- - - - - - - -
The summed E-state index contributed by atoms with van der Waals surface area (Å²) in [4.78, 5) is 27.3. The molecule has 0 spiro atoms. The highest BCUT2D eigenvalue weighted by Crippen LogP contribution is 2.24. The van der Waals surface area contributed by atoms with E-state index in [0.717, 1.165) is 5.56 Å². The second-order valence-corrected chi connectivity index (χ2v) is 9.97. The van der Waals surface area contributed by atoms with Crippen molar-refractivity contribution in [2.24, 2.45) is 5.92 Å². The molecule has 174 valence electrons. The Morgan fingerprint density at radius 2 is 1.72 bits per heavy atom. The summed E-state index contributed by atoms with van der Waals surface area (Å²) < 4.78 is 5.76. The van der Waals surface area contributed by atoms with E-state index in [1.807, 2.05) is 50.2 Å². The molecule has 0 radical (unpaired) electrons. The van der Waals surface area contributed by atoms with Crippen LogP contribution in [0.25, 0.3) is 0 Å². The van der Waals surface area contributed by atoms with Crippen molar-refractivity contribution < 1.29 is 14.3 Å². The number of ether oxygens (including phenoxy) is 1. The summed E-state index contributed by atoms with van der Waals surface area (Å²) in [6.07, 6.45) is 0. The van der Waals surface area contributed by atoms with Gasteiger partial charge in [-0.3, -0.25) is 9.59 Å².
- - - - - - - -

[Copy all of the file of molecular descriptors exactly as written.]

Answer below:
The summed E-state index contributed by atoms with van der Waals surface area (Å²) in [4.78, 5) is 27.3. The molecule has 0 spiro atoms. The highest BCUT2D eigenvalue weighted by Crippen LogP contribution is 2.24. The van der Waals surface area contributed by atoms with E-state index in [0.717, 1.165) is 5.56 Å². The second-order valence-corrected chi connectivity index (χ2v) is 9.97. The van der Waals surface area contributed by atoms with Crippen molar-refractivity contribution in [2.24, 2.45) is 5.92 Å². The molecule has 174 valence electrons. The Morgan fingerprint density at radius 2 is 1.72 bits per heavy atom. The summed E-state index contributed by atoms with van der Waals surface area (Å²) < 4.78 is 5.76. The van der Waals surface area contributed by atoms with E-state index in [1.807, 2.05) is 50.2 Å². The molecule has 0 radical (unpaired) electrons. The van der Waals surface area contributed by atoms with Crippen LogP contribution in [0.25, 0.3) is 0 Å². The van der Waals surface area contributed by atoms with Crippen molar-refractivity contribution < 1.29 is 14.3 Å². The number of ether oxygens (including phenoxy) is 1. The summed E-state index contributed by atoms with van der Waals surface area (Å²) in [6.07, 6.45) is 0. The van der Waals surface area contributed by atoms with Gasteiger partial charge in [-0.3, -0.25) is 9.59 Å².